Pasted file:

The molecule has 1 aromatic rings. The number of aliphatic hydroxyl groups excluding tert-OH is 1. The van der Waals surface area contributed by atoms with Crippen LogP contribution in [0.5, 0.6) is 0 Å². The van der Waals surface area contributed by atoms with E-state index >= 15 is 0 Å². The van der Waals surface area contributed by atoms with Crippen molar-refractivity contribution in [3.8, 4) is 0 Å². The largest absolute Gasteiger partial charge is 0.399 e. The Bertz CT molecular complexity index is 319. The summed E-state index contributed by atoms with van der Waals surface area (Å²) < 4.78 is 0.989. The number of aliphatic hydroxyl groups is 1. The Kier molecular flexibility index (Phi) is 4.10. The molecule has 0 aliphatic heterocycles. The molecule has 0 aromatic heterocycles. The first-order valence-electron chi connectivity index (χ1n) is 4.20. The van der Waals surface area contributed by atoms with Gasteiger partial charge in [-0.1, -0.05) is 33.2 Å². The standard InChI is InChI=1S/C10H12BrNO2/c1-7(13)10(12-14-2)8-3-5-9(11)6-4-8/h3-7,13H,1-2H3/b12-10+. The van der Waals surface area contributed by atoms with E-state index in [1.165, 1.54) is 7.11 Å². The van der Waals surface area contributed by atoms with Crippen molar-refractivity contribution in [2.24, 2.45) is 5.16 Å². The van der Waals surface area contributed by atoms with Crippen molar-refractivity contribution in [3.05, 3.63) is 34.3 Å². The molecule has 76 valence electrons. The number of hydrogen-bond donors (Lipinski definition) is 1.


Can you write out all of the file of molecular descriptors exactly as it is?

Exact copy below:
The molecule has 1 aromatic rings. The number of aliphatic hydroxyl groups excluding tert-OH is 1. The van der Waals surface area contributed by atoms with Crippen LogP contribution in [0.5, 0.6) is 0 Å². The van der Waals surface area contributed by atoms with E-state index >= 15 is 0 Å². The van der Waals surface area contributed by atoms with Crippen molar-refractivity contribution in [3.8, 4) is 0 Å². The largest absolute Gasteiger partial charge is 0.399 e. The Bertz CT molecular complexity index is 319. The summed E-state index contributed by atoms with van der Waals surface area (Å²) < 4.78 is 0.989. The number of aliphatic hydroxyl groups is 1. The Kier molecular flexibility index (Phi) is 4.10. The molecule has 0 aliphatic heterocycles. The molecule has 0 aromatic heterocycles. The first-order valence-electron chi connectivity index (χ1n) is 4.20. The van der Waals surface area contributed by atoms with Gasteiger partial charge in [-0.1, -0.05) is 33.2 Å². The standard InChI is InChI=1S/C10H12BrNO2/c1-7(13)10(12-14-2)8-3-5-9(11)6-4-8/h3-7,13H,1-2H3/b12-10+. The van der Waals surface area contributed by atoms with E-state index in [1.165, 1.54) is 7.11 Å². The van der Waals surface area contributed by atoms with Crippen molar-refractivity contribution in [2.24, 2.45) is 5.16 Å². The van der Waals surface area contributed by atoms with Crippen molar-refractivity contribution in [3.05, 3.63) is 34.3 Å². The molecule has 76 valence electrons. The number of hydrogen-bond donors (Lipinski definition) is 1.